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Is homework an essential component of rigorous schooling or a harmful practice that alienates and discourages a significant number of students? Nine years after Rethinking Homework: Best Practices That Support Diverse Needs was published, the debate over this complex question endures.
In this updated edition, Cathy Vatterott examines the role homework has played in the culture of schooling over the years; how such factors as family life, the media, and "homework gap" issues based on shifting demographics have affected the homework controversy; and what recent research as well as common sense tell us about the effects of homework on student learning. She also explores how the current homework debate has been reshaped by forces including the Common Core, a pervasive media and technology presence, the mass hysteria of "achievement culture," and the increasing shift to standards-based and formative assessment.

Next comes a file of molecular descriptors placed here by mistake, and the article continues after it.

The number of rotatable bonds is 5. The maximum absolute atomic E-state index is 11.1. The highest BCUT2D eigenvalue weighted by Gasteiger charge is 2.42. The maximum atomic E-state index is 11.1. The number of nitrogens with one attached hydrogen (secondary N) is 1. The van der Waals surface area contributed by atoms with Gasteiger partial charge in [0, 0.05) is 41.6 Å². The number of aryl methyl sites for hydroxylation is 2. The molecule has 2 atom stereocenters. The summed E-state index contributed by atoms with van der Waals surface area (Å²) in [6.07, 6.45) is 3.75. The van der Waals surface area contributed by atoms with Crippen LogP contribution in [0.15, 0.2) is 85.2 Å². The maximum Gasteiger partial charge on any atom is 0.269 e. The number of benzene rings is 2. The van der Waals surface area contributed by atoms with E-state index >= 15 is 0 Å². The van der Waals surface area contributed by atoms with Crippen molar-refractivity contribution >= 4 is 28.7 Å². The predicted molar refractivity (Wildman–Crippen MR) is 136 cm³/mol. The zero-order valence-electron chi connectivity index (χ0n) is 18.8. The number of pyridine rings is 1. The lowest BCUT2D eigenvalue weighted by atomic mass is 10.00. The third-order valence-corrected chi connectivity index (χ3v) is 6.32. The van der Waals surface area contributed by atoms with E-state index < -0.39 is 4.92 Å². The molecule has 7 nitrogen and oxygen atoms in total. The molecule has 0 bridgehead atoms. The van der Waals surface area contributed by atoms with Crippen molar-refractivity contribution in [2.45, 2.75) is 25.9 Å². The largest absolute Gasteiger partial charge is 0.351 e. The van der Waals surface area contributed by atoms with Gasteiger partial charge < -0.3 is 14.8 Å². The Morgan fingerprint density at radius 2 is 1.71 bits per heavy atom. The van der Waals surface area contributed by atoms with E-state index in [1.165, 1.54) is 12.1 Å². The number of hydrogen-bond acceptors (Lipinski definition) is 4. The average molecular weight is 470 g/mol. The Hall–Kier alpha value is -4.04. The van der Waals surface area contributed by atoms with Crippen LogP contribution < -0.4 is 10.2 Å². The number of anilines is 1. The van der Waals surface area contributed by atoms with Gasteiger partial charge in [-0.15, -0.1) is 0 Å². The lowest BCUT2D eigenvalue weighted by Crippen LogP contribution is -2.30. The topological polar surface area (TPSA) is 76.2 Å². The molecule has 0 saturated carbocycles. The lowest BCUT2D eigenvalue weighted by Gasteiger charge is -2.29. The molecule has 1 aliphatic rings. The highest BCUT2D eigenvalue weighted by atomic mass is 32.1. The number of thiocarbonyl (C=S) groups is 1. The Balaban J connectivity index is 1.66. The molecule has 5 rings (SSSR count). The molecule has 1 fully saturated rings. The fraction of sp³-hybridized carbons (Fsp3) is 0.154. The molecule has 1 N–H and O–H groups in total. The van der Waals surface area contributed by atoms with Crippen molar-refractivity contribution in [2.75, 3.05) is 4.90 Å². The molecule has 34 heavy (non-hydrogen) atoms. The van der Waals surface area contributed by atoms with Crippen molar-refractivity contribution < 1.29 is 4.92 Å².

The best way to address the homework controversy is not to eliminate homework. Instead, the author urges educators to replace the old paradigm (characterized by long-standing cultural beliefs, moralistic views, and behaviorist philosophy) with a new paradigm based on the following elements:
Numerous examples from teachers and schools illustrate the new paradigm in action, and readers will find useful new tools to start them on their own journey. The end product is homework that works--for all students, at all levels.
(ASCD book, 2018) 6" x 9", 214 pages
Conversations between administrators and teachers take place every day, for many reasons, but what can we do to elevate them so that they lead to better professional relationships, more effective school leaders and teachers, and improved learning for students? C.R.A.F.T. Conversations for Teacher Growth offers the answer, demonstrating how exchanges that are clear, realistic, appropriate, flexible, and timely can be transformational. The authors offer explicit guidance for developing the skills necessary to move through all components of a C.R.A.F.T. conversation: planning, opening, engaging, closing, reflecting, and following up.